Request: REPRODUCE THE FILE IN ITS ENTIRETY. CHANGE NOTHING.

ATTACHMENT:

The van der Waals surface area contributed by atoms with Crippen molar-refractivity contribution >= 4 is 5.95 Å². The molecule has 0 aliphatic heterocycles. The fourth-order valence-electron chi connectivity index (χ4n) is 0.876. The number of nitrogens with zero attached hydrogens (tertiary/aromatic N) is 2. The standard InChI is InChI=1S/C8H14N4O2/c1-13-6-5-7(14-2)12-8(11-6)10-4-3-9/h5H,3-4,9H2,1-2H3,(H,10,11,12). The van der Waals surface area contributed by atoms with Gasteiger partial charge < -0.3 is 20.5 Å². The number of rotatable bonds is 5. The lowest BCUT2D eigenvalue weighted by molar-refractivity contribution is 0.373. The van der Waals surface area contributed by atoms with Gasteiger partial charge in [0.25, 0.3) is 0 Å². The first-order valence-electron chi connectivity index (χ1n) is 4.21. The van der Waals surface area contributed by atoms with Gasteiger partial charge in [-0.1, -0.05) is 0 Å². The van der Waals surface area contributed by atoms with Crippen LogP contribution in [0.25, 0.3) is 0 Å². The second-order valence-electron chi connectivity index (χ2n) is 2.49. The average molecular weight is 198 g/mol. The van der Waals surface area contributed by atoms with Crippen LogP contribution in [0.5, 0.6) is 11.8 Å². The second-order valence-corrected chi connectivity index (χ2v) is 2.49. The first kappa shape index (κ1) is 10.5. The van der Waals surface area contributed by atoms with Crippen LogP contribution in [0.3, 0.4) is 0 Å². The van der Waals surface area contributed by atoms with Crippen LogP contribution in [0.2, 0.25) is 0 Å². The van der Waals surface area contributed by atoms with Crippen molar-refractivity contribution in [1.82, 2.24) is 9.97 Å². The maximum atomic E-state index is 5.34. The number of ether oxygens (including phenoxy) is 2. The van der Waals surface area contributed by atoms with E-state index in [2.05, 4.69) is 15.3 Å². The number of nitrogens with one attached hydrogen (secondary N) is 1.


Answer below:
The van der Waals surface area contributed by atoms with Crippen molar-refractivity contribution >= 4 is 5.95 Å². The molecule has 0 aliphatic heterocycles. The fourth-order valence-electron chi connectivity index (χ4n) is 0.876. The number of nitrogens with zero attached hydrogens (tertiary/aromatic N) is 2. The standard InChI is InChI=1S/C8H14N4O2/c1-13-6-5-7(14-2)12-8(11-6)10-4-3-9/h5H,3-4,9H2,1-2H3,(H,10,11,12). The van der Waals surface area contributed by atoms with Gasteiger partial charge < -0.3 is 20.5 Å². The number of rotatable bonds is 5. The lowest BCUT2D eigenvalue weighted by molar-refractivity contribution is 0.373. The van der Waals surface area contributed by atoms with Gasteiger partial charge in [0.25, 0.3) is 0 Å². The first-order valence-electron chi connectivity index (χ1n) is 4.21. The van der Waals surface area contributed by atoms with Gasteiger partial charge in [-0.1, -0.05) is 0 Å². The van der Waals surface area contributed by atoms with Crippen LogP contribution in [0.25, 0.3) is 0 Å². The second-order valence-electron chi connectivity index (χ2n) is 2.49. The average molecular weight is 198 g/mol. The van der Waals surface area contributed by atoms with Crippen LogP contribution in [0.5, 0.6) is 11.8 Å². The second-order valence-corrected chi connectivity index (χ2v) is 2.49. The first kappa shape index (κ1) is 10.5. The van der Waals surface area contributed by atoms with Crippen LogP contribution in [0.3, 0.4) is 0 Å². The van der Waals surface area contributed by atoms with Crippen LogP contribution in [0.2, 0.25) is 0 Å². The van der Waals surface area contributed by atoms with Crippen molar-refractivity contribution in [1.82, 2.24) is 9.97 Å². The maximum atomic E-state index is 5.34. The number of ether oxygens (including phenoxy) is 2. The van der Waals surface area contributed by atoms with E-state index in [2.05, 4.69) is 15.3 Å². The number of nitrogens with one attached hydrogen (secondary N) is 1.